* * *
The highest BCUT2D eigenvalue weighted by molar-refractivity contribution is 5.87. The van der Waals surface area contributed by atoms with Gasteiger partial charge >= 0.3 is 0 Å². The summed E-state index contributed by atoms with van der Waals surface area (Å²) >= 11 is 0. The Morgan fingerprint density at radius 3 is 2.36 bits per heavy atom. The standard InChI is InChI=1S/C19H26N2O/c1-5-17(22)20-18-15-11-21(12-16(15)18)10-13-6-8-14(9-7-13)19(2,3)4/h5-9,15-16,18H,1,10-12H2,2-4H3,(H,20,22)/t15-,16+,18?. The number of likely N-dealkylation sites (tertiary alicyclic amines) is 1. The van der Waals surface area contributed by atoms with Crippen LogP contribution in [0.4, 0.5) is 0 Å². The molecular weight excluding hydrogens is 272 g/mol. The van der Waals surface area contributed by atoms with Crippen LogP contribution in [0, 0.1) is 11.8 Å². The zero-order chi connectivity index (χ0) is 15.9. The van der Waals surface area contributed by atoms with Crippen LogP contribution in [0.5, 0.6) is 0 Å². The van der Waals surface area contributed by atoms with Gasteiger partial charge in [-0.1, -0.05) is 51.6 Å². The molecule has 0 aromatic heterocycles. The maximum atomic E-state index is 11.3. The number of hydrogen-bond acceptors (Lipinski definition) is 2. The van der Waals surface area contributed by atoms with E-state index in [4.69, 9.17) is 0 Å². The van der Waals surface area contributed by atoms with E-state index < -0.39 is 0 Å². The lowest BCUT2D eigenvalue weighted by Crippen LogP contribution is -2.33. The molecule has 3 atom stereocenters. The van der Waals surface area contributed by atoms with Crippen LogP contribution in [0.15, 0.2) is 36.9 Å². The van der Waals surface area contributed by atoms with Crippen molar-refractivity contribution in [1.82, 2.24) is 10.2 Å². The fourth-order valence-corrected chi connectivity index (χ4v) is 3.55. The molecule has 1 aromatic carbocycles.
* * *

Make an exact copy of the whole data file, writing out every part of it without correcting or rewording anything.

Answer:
The highest BCUT2D eigenvalue weighted by molar-refractivity contribution is 5.87. The van der Waals surface area contributed by atoms with Gasteiger partial charge >= 0.3 is 0 Å². The summed E-state index contributed by atoms with van der Waals surface area (Å²) >= 11 is 0. The Morgan fingerprint density at radius 3 is 2.36 bits per heavy atom. The standard InChI is InChI=1S/C19H26N2O/c1-5-17(22)20-18-15-11-21(12-16(15)18)10-13-6-8-14(9-7-13)19(2,3)4/h5-9,15-16,18H,1,10-12H2,2-4H3,(H,20,22)/t15-,16+,18?. The number of likely N-dealkylation sites (tertiary alicyclic amines) is 1. The van der Waals surface area contributed by atoms with Crippen LogP contribution in [0.4, 0.5) is 0 Å². The molecular weight excluding hydrogens is 272 g/mol. The van der Waals surface area contributed by atoms with Crippen LogP contribution in [0, 0.1) is 11.8 Å². The zero-order chi connectivity index (χ0) is 15.9. The van der Waals surface area contributed by atoms with Crippen LogP contribution in [0.5, 0.6) is 0 Å². The van der Waals surface area contributed by atoms with Gasteiger partial charge in [-0.1, -0.05) is 51.6 Å². The molecule has 0 aromatic heterocycles. The maximum atomic E-state index is 11.3. The number of hydrogen-bond acceptors (Lipinski definition) is 2. The van der Waals surface area contributed by atoms with E-state index in [4.69, 9.17) is 0 Å². The van der Waals surface area contributed by atoms with E-state index < -0.39 is 0 Å². The lowest BCUT2D eigenvalue weighted by Crippen LogP contribution is -2.33. The molecule has 3 atom stereocenters. The van der Waals surface area contributed by atoms with Crippen LogP contribution in [0.15, 0.2) is 36.9 Å². The van der Waals surface area contributed by atoms with Crippen molar-refractivity contribution in [1.82, 2.24) is 10.2 Å². The fourth-order valence-corrected chi connectivity index (χ4v) is 3.55. The molecule has 1 aromatic carbocycles.